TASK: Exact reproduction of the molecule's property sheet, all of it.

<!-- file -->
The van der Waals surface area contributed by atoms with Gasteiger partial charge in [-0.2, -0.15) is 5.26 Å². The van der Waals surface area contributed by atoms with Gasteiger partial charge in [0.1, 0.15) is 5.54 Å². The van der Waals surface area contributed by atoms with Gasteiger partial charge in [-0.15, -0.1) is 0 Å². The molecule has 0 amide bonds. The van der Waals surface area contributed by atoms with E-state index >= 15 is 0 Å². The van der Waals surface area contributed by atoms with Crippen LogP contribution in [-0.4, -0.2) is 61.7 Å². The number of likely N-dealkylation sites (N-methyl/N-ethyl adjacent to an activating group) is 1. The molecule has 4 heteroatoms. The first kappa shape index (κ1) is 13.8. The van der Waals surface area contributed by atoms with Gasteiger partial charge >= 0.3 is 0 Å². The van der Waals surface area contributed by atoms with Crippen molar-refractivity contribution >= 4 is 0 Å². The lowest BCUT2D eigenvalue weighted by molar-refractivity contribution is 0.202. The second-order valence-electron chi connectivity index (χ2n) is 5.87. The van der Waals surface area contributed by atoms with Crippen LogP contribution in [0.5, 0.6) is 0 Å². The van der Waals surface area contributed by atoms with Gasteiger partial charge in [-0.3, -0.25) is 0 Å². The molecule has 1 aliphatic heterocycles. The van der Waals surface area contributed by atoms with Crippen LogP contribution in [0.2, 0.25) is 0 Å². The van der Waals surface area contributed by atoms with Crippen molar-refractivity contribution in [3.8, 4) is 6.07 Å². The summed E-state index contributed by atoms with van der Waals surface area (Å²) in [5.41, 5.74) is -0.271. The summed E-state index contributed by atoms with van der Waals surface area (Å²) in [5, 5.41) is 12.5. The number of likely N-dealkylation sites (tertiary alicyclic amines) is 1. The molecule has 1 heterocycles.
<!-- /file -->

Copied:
The van der Waals surface area contributed by atoms with Gasteiger partial charge in [-0.2, -0.15) is 5.26 Å². The van der Waals surface area contributed by atoms with Gasteiger partial charge in [0.1, 0.15) is 5.54 Å². The van der Waals surface area contributed by atoms with Gasteiger partial charge in [-0.15, -0.1) is 0 Å². The molecule has 0 amide bonds. The van der Waals surface area contributed by atoms with E-state index >= 15 is 0 Å². The van der Waals surface area contributed by atoms with Crippen LogP contribution in [-0.4, -0.2) is 61.7 Å². The number of likely N-dealkylation sites (N-methyl/N-ethyl adjacent to an activating group) is 1. The molecule has 4 heteroatoms. The first kappa shape index (κ1) is 13.8. The van der Waals surface area contributed by atoms with Gasteiger partial charge >= 0.3 is 0 Å². The van der Waals surface area contributed by atoms with Crippen molar-refractivity contribution >= 4 is 0 Å². The lowest BCUT2D eigenvalue weighted by molar-refractivity contribution is 0.202. The second-order valence-electron chi connectivity index (χ2n) is 5.87. The van der Waals surface area contributed by atoms with Crippen LogP contribution in [0.5, 0.6) is 0 Å². The van der Waals surface area contributed by atoms with Gasteiger partial charge in [-0.3, -0.25) is 0 Å². The molecule has 1 aliphatic heterocycles. The van der Waals surface area contributed by atoms with Crippen LogP contribution in [0.2, 0.25) is 0 Å². The van der Waals surface area contributed by atoms with Crippen molar-refractivity contribution in [3.8, 4) is 6.07 Å². The summed E-state index contributed by atoms with van der Waals surface area (Å²) in [5.41, 5.74) is -0.271. The summed E-state index contributed by atoms with van der Waals surface area (Å²) in [5, 5.41) is 12.5. The number of likely N-dealkylation sites (tertiary alicyclic amines) is 1. The molecule has 1 heterocycles.